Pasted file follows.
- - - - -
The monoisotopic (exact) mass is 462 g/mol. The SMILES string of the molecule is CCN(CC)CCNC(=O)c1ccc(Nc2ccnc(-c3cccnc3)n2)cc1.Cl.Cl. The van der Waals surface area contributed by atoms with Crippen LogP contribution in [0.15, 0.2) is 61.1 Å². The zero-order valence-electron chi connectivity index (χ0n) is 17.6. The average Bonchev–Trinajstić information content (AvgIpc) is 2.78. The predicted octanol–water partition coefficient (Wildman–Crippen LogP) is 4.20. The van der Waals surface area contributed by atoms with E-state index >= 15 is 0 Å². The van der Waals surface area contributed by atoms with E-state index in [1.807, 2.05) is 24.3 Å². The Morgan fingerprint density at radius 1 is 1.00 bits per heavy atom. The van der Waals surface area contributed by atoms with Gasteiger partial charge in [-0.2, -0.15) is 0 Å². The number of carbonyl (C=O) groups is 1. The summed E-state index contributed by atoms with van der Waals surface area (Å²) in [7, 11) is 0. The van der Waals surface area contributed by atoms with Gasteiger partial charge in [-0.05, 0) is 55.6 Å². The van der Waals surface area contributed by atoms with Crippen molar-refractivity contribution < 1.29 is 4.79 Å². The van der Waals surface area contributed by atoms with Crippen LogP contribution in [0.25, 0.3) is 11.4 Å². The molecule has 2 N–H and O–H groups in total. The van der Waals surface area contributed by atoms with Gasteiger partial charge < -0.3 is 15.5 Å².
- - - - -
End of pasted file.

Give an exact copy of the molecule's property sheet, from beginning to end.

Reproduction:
The monoisotopic (exact) mass is 462 g/mol. The SMILES string of the molecule is CCN(CC)CCNC(=O)c1ccc(Nc2ccnc(-c3cccnc3)n2)cc1.Cl.Cl. The van der Waals surface area contributed by atoms with Crippen LogP contribution in [0.15, 0.2) is 61.1 Å². The zero-order valence-electron chi connectivity index (χ0n) is 17.6. The average Bonchev–Trinajstić information content (AvgIpc) is 2.78. The predicted octanol–water partition coefficient (Wildman–Crippen LogP) is 4.20. The van der Waals surface area contributed by atoms with E-state index >= 15 is 0 Å². The van der Waals surface area contributed by atoms with E-state index in [1.807, 2.05) is 24.3 Å². The Morgan fingerprint density at radius 1 is 1.00 bits per heavy atom. The van der Waals surface area contributed by atoms with Gasteiger partial charge in [-0.2, -0.15) is 0 Å². The number of carbonyl (C=O) groups is 1. The summed E-state index contributed by atoms with van der Waals surface area (Å²) in [7, 11) is 0. The van der Waals surface area contributed by atoms with Gasteiger partial charge in [-0.05, 0) is 55.6 Å². The van der Waals surface area contributed by atoms with Crippen molar-refractivity contribution < 1.29 is 4.79 Å². The van der Waals surface area contributed by atoms with Crippen LogP contribution in [0.25, 0.3) is 11.4 Å². The molecule has 2 N–H and O–H groups in total. The van der Waals surface area contributed by atoms with Gasteiger partial charge < -0.3 is 15.5 Å².